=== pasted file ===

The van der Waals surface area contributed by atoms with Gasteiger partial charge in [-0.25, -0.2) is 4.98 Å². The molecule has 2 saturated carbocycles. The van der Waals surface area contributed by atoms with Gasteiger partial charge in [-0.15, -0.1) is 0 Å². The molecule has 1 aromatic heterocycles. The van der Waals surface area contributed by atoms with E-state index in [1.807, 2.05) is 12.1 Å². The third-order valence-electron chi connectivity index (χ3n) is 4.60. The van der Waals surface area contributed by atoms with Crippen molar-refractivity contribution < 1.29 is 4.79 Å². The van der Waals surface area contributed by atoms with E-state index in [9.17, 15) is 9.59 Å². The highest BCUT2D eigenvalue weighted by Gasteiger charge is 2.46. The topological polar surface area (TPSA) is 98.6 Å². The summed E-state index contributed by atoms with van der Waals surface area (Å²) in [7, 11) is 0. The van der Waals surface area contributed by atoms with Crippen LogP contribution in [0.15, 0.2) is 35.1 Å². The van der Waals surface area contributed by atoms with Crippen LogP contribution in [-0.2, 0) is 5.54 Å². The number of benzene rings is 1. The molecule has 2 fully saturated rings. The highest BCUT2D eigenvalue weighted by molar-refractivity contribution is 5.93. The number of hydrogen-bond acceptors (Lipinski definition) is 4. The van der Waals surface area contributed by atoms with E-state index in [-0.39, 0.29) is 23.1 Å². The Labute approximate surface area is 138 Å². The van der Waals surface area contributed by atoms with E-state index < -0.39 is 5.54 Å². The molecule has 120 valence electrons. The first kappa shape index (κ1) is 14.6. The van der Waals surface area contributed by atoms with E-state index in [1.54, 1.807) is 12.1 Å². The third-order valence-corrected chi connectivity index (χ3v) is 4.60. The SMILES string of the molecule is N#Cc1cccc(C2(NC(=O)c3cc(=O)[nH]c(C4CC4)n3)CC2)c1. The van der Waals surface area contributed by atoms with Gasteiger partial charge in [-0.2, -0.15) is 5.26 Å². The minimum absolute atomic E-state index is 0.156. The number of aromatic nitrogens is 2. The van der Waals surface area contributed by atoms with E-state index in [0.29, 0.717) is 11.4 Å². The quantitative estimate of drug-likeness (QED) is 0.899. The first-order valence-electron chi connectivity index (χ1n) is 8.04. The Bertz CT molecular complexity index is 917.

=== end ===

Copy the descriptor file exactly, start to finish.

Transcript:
The van der Waals surface area contributed by atoms with Gasteiger partial charge in [-0.25, -0.2) is 4.98 Å². The molecule has 2 saturated carbocycles. The van der Waals surface area contributed by atoms with Gasteiger partial charge in [-0.15, -0.1) is 0 Å². The molecule has 1 aromatic heterocycles. The van der Waals surface area contributed by atoms with E-state index in [1.807, 2.05) is 12.1 Å². The third-order valence-electron chi connectivity index (χ3n) is 4.60. The van der Waals surface area contributed by atoms with Crippen molar-refractivity contribution < 1.29 is 4.79 Å². The van der Waals surface area contributed by atoms with E-state index in [9.17, 15) is 9.59 Å². The highest BCUT2D eigenvalue weighted by Gasteiger charge is 2.46. The topological polar surface area (TPSA) is 98.6 Å². The summed E-state index contributed by atoms with van der Waals surface area (Å²) in [7, 11) is 0. The van der Waals surface area contributed by atoms with Crippen LogP contribution in [0.15, 0.2) is 35.1 Å². The van der Waals surface area contributed by atoms with Crippen LogP contribution in [-0.2, 0) is 5.54 Å². The number of benzene rings is 1. The molecule has 2 fully saturated rings. The highest BCUT2D eigenvalue weighted by molar-refractivity contribution is 5.93. The number of hydrogen-bond acceptors (Lipinski definition) is 4. The van der Waals surface area contributed by atoms with E-state index in [-0.39, 0.29) is 23.1 Å². The Labute approximate surface area is 138 Å². The van der Waals surface area contributed by atoms with E-state index < -0.39 is 5.54 Å². The molecule has 120 valence electrons. The first kappa shape index (κ1) is 14.6. The van der Waals surface area contributed by atoms with E-state index in [1.54, 1.807) is 12.1 Å². The third-order valence-corrected chi connectivity index (χ3v) is 4.60. The SMILES string of the molecule is N#Cc1cccc(C2(NC(=O)c3cc(=O)[nH]c(C4CC4)n3)CC2)c1. The van der Waals surface area contributed by atoms with Gasteiger partial charge in [-0.2, -0.15) is 5.26 Å². The minimum absolute atomic E-state index is 0.156. The number of aromatic nitrogens is 2. The van der Waals surface area contributed by atoms with E-state index in [0.29, 0.717) is 11.4 Å². The quantitative estimate of drug-likeness (QED) is 0.899. The first-order valence-electron chi connectivity index (χ1n) is 8.04. The Bertz CT molecular complexity index is 917.